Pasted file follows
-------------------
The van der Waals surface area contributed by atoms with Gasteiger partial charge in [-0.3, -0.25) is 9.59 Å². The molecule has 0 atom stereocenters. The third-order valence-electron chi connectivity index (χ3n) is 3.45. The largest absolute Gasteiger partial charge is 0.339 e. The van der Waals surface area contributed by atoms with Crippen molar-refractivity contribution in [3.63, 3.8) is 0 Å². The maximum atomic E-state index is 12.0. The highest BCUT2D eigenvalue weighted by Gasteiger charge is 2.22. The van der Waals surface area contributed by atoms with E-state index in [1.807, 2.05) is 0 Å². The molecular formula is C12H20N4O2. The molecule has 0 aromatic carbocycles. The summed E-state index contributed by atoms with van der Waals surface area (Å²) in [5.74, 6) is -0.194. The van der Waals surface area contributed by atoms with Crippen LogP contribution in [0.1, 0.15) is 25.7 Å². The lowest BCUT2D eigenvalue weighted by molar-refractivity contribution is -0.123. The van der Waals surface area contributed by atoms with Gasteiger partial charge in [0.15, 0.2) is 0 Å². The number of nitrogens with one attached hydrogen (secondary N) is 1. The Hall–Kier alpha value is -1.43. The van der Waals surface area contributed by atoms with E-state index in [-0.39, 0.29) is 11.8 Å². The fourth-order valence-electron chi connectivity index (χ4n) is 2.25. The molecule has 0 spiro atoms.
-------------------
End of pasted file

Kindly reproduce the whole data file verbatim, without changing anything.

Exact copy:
The van der Waals surface area contributed by atoms with Gasteiger partial charge in [-0.3, -0.25) is 9.59 Å². The molecule has 0 atom stereocenters. The third-order valence-electron chi connectivity index (χ3n) is 3.45. The largest absolute Gasteiger partial charge is 0.339 e. The van der Waals surface area contributed by atoms with Crippen molar-refractivity contribution in [3.63, 3.8) is 0 Å². The maximum atomic E-state index is 12.0. The highest BCUT2D eigenvalue weighted by Gasteiger charge is 2.22. The van der Waals surface area contributed by atoms with E-state index in [1.807, 2.05) is 0 Å². The molecular formula is C12H20N4O2. The molecule has 0 aromatic carbocycles. The summed E-state index contributed by atoms with van der Waals surface area (Å²) in [5.74, 6) is -0.194. The van der Waals surface area contributed by atoms with Crippen LogP contribution in [0.1, 0.15) is 25.7 Å². The lowest BCUT2D eigenvalue weighted by molar-refractivity contribution is -0.123. The van der Waals surface area contributed by atoms with Gasteiger partial charge in [0.15, 0.2) is 0 Å². The number of nitrogens with one attached hydrogen (secondary N) is 1. The Hall–Kier alpha value is -1.43. The van der Waals surface area contributed by atoms with E-state index in [-0.39, 0.29) is 11.8 Å². The fourth-order valence-electron chi connectivity index (χ4n) is 2.25. The molecule has 0 spiro atoms.